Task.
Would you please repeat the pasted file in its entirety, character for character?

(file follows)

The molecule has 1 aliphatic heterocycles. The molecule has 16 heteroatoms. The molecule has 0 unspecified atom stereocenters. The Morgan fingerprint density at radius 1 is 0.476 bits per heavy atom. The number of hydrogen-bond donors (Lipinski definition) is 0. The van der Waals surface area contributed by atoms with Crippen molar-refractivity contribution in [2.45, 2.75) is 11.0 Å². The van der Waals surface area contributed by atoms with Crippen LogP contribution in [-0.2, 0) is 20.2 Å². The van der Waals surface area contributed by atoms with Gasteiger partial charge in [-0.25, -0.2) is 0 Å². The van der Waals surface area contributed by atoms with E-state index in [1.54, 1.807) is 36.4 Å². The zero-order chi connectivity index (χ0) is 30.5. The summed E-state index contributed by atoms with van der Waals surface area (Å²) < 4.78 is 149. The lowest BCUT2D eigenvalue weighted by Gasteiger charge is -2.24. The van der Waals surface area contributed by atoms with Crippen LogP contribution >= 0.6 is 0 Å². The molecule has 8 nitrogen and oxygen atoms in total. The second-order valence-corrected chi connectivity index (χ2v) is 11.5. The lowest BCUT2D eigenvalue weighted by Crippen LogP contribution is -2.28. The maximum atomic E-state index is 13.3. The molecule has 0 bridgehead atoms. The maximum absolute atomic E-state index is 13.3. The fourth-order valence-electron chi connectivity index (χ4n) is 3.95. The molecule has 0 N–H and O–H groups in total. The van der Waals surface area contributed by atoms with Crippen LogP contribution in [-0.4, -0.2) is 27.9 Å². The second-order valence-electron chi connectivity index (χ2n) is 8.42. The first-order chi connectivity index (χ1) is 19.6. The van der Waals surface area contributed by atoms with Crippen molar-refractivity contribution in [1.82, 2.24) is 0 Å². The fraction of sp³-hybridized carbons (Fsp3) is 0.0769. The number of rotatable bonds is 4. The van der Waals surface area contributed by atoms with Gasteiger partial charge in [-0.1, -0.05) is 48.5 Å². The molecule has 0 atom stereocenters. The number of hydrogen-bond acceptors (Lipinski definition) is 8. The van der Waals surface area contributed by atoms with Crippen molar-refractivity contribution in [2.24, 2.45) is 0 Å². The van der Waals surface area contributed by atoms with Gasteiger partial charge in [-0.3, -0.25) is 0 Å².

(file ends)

The molecule has 1 aliphatic heterocycles. The molecule has 16 heteroatoms. The molecule has 0 unspecified atom stereocenters. The Morgan fingerprint density at radius 1 is 0.476 bits per heavy atom. The number of hydrogen-bond donors (Lipinski definition) is 0. The van der Waals surface area contributed by atoms with Crippen molar-refractivity contribution in [2.45, 2.75) is 11.0 Å². The van der Waals surface area contributed by atoms with Crippen LogP contribution in [-0.2, 0) is 20.2 Å². The van der Waals surface area contributed by atoms with Gasteiger partial charge in [-0.25, -0.2) is 0 Å². The van der Waals surface area contributed by atoms with E-state index in [1.54, 1.807) is 36.4 Å². The zero-order chi connectivity index (χ0) is 30.5. The summed E-state index contributed by atoms with van der Waals surface area (Å²) < 4.78 is 149. The lowest BCUT2D eigenvalue weighted by Gasteiger charge is -2.24. The van der Waals surface area contributed by atoms with Crippen LogP contribution >= 0.6 is 0 Å². The molecule has 8 nitrogen and oxygen atoms in total. The second-order valence-corrected chi connectivity index (χ2v) is 11.5. The lowest BCUT2D eigenvalue weighted by Crippen LogP contribution is -2.28. The maximum atomic E-state index is 13.3. The molecule has 0 bridgehead atoms. The maximum absolute atomic E-state index is 13.3. The fourth-order valence-electron chi connectivity index (χ4n) is 3.95. The molecule has 0 N–H and O–H groups in total. The van der Waals surface area contributed by atoms with Crippen LogP contribution in [-0.4, -0.2) is 27.9 Å². The second-order valence-electron chi connectivity index (χ2n) is 8.42. The first-order chi connectivity index (χ1) is 19.6. The van der Waals surface area contributed by atoms with Crippen molar-refractivity contribution in [1.82, 2.24) is 0 Å². The fraction of sp³-hybridized carbons (Fsp3) is 0.0769. The number of rotatable bonds is 4. The van der Waals surface area contributed by atoms with Gasteiger partial charge in [-0.1, -0.05) is 48.5 Å². The molecule has 0 atom stereocenters. The number of hydrogen-bond acceptors (Lipinski definition) is 8. The van der Waals surface area contributed by atoms with Crippen molar-refractivity contribution in [2.24, 2.45) is 0 Å². The van der Waals surface area contributed by atoms with Gasteiger partial charge in [-0.3, -0.25) is 0 Å².